Undeterred by the sand flowing away from under your feet, you struggle on, brushing past the coarse marram grass and then glimpse sight of the sea. Now, you realise you’ve reached your objective.
This is the last of the short series of beach pastels I have been doing of late. All used the technique of underpainting with gouache and then overworking with pastel. I was trying to get a feeling of intimacy with this one, compared to the others which had a more panoramic detachment.
This morning I am taking some paintings into the pop-up gallery for my first collaborative exhibition in the run up to Christmas. This one will run for a month and I will have to do one day a week manning the shop and hoping for some healthy sales.
So now on to the second exhibition, in November. I have already sent in my list for the catalogue, but not all the paintings had been completed. This one above is the last of the eight I will be submitting. I felt I needed a local beach scene: similar to the one I am putting in today. I must admit I prefer that one, but what one person likes, another doesnt. Again it is of Formby beach, a popular destination in this area.
I did this painting just before I departed for Portugal at the end of September. It came from my visit to Formby Beach when I was collecting material for a commission and seeing what else was about.
I loved the wind-sculpted shapes of the trees, though they are in peril. The sea is encroaching and pushing the coast back and this small cluster of trees will soon be no longer. You can see the next line of the pine forest in the background.
I think there is mileage in making the trees starker and I was going to introduce some reds and other colours into the trunks and foliage, but for now exploring the shapes of the trees and their relationship to the landscape is enough.
Well, I did warn you that I had gathered a lot of information on my last trip to Formby Beach. So here is another painting inspired by that visit. This one is fully illuminated by the sun, instead of looking into the light. Again, a glimpse of the sea breaking on the mud and sand in the distance and the sad remains of the old fence being devoured by the receding dunes. The sea is gobbling up the land here and I suppose it will get worse as sea levels rise. At the same time the sand gets pushed further inland.
I went down to Formby beach to get some visual information to enable me to complete a painting which I posted a week ago. I also gathered some more possible material for other paintings. The afternoon was well advanced and the low sun put the seed heads of the marram grass into silhouette. On this painting I was conscious of too many dark areas, because the bright light put a lot of the ravine into shade. Certainly, some shade was useful to counter change with the seed heads, but too much could make the whole thing very moody. So, to reduce this shade, I exaggerated the light filtering through the grasses.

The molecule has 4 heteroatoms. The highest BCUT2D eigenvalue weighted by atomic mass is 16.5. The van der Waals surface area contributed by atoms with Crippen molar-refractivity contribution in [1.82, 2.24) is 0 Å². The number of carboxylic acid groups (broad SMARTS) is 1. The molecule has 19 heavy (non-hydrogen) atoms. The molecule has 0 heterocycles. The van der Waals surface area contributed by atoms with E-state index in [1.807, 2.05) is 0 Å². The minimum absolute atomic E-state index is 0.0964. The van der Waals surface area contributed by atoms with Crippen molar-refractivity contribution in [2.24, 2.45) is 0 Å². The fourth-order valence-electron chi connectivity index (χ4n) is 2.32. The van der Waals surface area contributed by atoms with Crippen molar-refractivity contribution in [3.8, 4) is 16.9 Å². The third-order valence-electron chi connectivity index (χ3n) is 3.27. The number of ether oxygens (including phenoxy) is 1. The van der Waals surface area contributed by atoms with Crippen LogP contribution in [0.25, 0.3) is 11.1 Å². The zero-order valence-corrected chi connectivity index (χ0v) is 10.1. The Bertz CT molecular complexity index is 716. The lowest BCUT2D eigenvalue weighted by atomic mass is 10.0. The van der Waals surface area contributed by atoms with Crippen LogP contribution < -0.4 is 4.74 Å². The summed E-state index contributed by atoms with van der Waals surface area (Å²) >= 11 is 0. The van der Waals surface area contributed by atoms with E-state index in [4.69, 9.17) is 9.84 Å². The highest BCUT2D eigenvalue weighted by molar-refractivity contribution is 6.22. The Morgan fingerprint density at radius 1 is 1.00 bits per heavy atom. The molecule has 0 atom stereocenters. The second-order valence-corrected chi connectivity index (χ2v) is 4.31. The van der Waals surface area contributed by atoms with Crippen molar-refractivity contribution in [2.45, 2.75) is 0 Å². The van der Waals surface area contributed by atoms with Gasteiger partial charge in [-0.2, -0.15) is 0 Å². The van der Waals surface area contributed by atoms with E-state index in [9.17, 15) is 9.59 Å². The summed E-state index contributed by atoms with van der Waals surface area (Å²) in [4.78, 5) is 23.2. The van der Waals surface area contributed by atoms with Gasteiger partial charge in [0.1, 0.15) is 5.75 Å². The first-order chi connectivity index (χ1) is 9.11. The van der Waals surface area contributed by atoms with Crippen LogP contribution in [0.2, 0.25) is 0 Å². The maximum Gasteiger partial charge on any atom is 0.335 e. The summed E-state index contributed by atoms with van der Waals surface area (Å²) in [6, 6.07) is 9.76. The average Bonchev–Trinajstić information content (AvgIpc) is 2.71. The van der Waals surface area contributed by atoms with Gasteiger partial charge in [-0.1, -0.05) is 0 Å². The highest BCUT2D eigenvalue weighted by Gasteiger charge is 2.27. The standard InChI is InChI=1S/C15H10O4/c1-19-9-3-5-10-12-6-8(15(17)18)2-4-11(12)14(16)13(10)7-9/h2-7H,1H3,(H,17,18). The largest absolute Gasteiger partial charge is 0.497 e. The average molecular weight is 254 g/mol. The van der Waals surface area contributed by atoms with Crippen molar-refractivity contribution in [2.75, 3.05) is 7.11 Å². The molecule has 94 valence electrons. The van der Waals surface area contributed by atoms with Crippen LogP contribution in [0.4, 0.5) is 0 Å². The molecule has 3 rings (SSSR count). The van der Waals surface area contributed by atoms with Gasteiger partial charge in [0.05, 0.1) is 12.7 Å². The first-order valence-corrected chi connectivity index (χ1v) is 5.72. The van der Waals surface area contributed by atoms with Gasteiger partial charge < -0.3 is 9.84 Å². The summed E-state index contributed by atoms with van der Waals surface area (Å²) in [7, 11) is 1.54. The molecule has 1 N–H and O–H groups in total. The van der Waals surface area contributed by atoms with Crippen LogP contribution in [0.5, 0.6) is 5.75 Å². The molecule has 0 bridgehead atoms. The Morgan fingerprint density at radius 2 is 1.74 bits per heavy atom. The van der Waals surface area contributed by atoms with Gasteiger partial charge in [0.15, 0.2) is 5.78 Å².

I think the simple painting captures the feeling of place and time well.
A friend was trying to contact me and went to my website to get my phone number and saw an image of the beach where she walks regularly. I had sold the one she spotted and she asked me to do another for her and this is the version I painted. Perhaps long time viewers recognise the view as I posted the first one a while ago.
I went down to the beach last week to see what the scene looks like now, but they have put a bigger fence on the left, so with her agreement I left it out. I like the spikey, old broken-down fence, particularly where it stands out against the sand below.
Anyway, whilst I was on the beach I took a few photos, so brace yourself for a set of beach scenes. I need some views for upcoming exhibitions that start to blossom prior Christmas and the beach at Formby is always popular.
Over the last few weeks I have been wanting to get outside painting, but the mornings have been unpredictable. They forecast cloud, so I don’t make plans, and when I wake up it’s bright sunshine and, conversely, with all my gear packed, I wake up to cloud. So, the other day, I decided to change tactics and go out to the beach one sunny afternoon. Once there though, it seemed like everyone else had decided that the beach was the place to be (though not to paint) and it was crowded. I did this in acrylics, above, when I got home.
Despite the crowds and interruptions I did a few sketches in watercolour. I wanted to get material for some more finished pieces.
I’m not sure I got much material. I might have a look at the sand besieged pines on the right, but I was working directly into the light on this one and the contrast is perhaps too much. It wasnt helped by a trail of passing sunburnt and sand-covered daytrippers, children and dogs knocking over my water pot and covering my palette in sand as they wended their way back to their cars.
A view of the Mersey Estuary under a low afternoon sun with the Wirral Peninsular in the background and just a hint of the wind turbines. Originally I painted the gulls bigger, but they dominated, as gulls do. Now they sit a little more reservedly in the landscape.